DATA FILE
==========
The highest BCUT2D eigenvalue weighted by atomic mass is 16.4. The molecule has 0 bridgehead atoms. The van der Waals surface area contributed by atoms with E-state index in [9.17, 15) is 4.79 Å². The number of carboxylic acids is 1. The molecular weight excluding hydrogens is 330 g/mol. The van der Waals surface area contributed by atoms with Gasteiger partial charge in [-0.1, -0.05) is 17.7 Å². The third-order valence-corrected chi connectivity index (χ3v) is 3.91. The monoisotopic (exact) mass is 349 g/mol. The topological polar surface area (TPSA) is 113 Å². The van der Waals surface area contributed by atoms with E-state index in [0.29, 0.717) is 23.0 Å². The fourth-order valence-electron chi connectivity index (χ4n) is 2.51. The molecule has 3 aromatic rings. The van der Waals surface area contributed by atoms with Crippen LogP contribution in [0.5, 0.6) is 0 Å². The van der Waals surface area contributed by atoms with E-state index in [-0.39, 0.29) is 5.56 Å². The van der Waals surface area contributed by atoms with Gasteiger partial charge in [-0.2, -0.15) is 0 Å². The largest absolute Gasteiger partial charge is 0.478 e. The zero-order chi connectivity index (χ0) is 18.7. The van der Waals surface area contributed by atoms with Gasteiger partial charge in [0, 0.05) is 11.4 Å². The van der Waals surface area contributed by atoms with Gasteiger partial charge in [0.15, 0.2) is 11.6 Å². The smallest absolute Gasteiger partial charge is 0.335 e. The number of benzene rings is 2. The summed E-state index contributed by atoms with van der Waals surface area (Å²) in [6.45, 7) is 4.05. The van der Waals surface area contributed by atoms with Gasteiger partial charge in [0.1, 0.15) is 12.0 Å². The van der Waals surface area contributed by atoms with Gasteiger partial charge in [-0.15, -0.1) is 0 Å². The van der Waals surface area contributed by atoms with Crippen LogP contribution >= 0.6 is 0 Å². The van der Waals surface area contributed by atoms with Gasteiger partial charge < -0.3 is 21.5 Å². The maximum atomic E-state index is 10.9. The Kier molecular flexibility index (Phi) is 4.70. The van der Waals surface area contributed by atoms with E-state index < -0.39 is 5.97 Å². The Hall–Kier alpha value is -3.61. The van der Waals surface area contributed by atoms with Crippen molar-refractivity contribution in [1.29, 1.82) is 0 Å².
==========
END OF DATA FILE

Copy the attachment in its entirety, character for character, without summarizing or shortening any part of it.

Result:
The highest BCUT2D eigenvalue weighted by atomic mass is 16.4. The molecule has 0 bridgehead atoms. The van der Waals surface area contributed by atoms with E-state index in [9.17, 15) is 4.79 Å². The number of carboxylic acids is 1. The molecular weight excluding hydrogens is 330 g/mol. The van der Waals surface area contributed by atoms with Gasteiger partial charge in [-0.1, -0.05) is 17.7 Å². The third-order valence-corrected chi connectivity index (χ3v) is 3.91. The monoisotopic (exact) mass is 349 g/mol. The topological polar surface area (TPSA) is 113 Å². The van der Waals surface area contributed by atoms with E-state index in [0.29, 0.717) is 23.0 Å². The fourth-order valence-electron chi connectivity index (χ4n) is 2.51. The molecule has 3 aromatic rings. The van der Waals surface area contributed by atoms with Crippen LogP contribution in [0.5, 0.6) is 0 Å². The van der Waals surface area contributed by atoms with E-state index in [-0.39, 0.29) is 5.56 Å². The van der Waals surface area contributed by atoms with Gasteiger partial charge in [-0.2, -0.15) is 0 Å². The largest absolute Gasteiger partial charge is 0.478 e. The zero-order chi connectivity index (χ0) is 18.7. The van der Waals surface area contributed by atoms with Gasteiger partial charge in [0, 0.05) is 11.4 Å². The van der Waals surface area contributed by atoms with Gasteiger partial charge in [0.15, 0.2) is 11.6 Å². The smallest absolute Gasteiger partial charge is 0.335 e. The number of benzene rings is 2. The summed E-state index contributed by atoms with van der Waals surface area (Å²) in [6.45, 7) is 4.05. The van der Waals surface area contributed by atoms with Gasteiger partial charge in [0.1, 0.15) is 12.0 Å². The van der Waals surface area contributed by atoms with Gasteiger partial charge in [-0.15, -0.1) is 0 Å². The van der Waals surface area contributed by atoms with Crippen LogP contribution >= 0.6 is 0 Å². The van der Waals surface area contributed by atoms with Gasteiger partial charge < -0.3 is 21.5 Å². The maximum atomic E-state index is 10.9. The Kier molecular flexibility index (Phi) is 4.70. The van der Waals surface area contributed by atoms with E-state index < -0.39 is 5.97 Å². The Hall–Kier alpha value is -3.61. The van der Waals surface area contributed by atoms with Crippen molar-refractivity contribution in [1.29, 1.82) is 0 Å².